If you are in the process of buying a home, you may have heard that it’s important to lock in a low mortgage interest rate, also referred to as a mortgage rate. The mortgage rate is the rate of interest charged by a mortgage lender. But what determines a mortgage rate?
What Determines a Mortgage Rate?
Your credit score plays a huge part of buying a home, so make sure you know what your credit score is and the history behind it. Lenders use this score as one of the key indicators of risk. The lower your credit score, the more risk you bring to the table. Therefore, your mortgage rate may be higher. If your credit is struggling, try one of these credit repair tips.
Loan to Value (LTV)
Loan to value is the ratio of your loan to the value of your home. A majority of lenders prefer when the loan to value ratio is at or below 80%. A high LTV doesn’t necessarily exclude you from getting a loan, but the total cost of the loan rises as the LTV rises. The lower the LTV, the lower your mortgage rate.
Property type is another factor that determines a mortgage rate. If you live in a condo, you may have a higher mortgage rate to cover maintenance fees, etc. Additionally, if the home you bought is a second home or investment property, it poses a higher risk, therefore may come with a higher mortgage rate.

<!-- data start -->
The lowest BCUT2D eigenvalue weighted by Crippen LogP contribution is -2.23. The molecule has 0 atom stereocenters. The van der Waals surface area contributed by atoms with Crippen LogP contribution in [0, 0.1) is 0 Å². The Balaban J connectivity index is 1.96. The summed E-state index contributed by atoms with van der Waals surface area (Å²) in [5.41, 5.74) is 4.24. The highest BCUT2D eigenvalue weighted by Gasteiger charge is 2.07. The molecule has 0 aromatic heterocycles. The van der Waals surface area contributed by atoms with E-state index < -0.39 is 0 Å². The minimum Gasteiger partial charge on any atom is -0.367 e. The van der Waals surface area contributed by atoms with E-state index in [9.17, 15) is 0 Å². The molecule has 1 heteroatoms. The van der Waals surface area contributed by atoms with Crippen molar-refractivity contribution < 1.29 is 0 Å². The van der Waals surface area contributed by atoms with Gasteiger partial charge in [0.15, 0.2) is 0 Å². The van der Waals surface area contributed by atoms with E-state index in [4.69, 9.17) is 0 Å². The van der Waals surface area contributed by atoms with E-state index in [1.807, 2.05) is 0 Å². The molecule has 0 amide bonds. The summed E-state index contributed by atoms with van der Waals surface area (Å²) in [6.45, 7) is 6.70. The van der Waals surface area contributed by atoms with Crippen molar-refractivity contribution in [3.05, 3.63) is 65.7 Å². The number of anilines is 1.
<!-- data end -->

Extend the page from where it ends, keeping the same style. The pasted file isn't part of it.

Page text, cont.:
The higher the down payment you put on your home, the lower the mortgage rate. To the lender, a higher down payment is more secure and less of a risk than a smaller down payment. Make sure to do all you can to save save save for your down payment!
There are many different loan types that fit each home buyer’s unique situation. The loan type addresses what type of loan you’re applying for, and the terms and mortgage rate. The loan term refers to how long it will take you to pay back the loan. For most it’s 15 or 30 years. For shorter loan terms, the mortgage rate is generally lower, but the monthly payments are generally higher than a long term loan. The mortgage rate type also determines the mortgage rate. A fixed interest rate is set when the loan closes and remains the same for the life of the loan. An adjustable interest rate begins with a fixed rate and the changes depending on market conditions. In general, adjustable rates will have a lower initial mortgage rate but could be risky later on.
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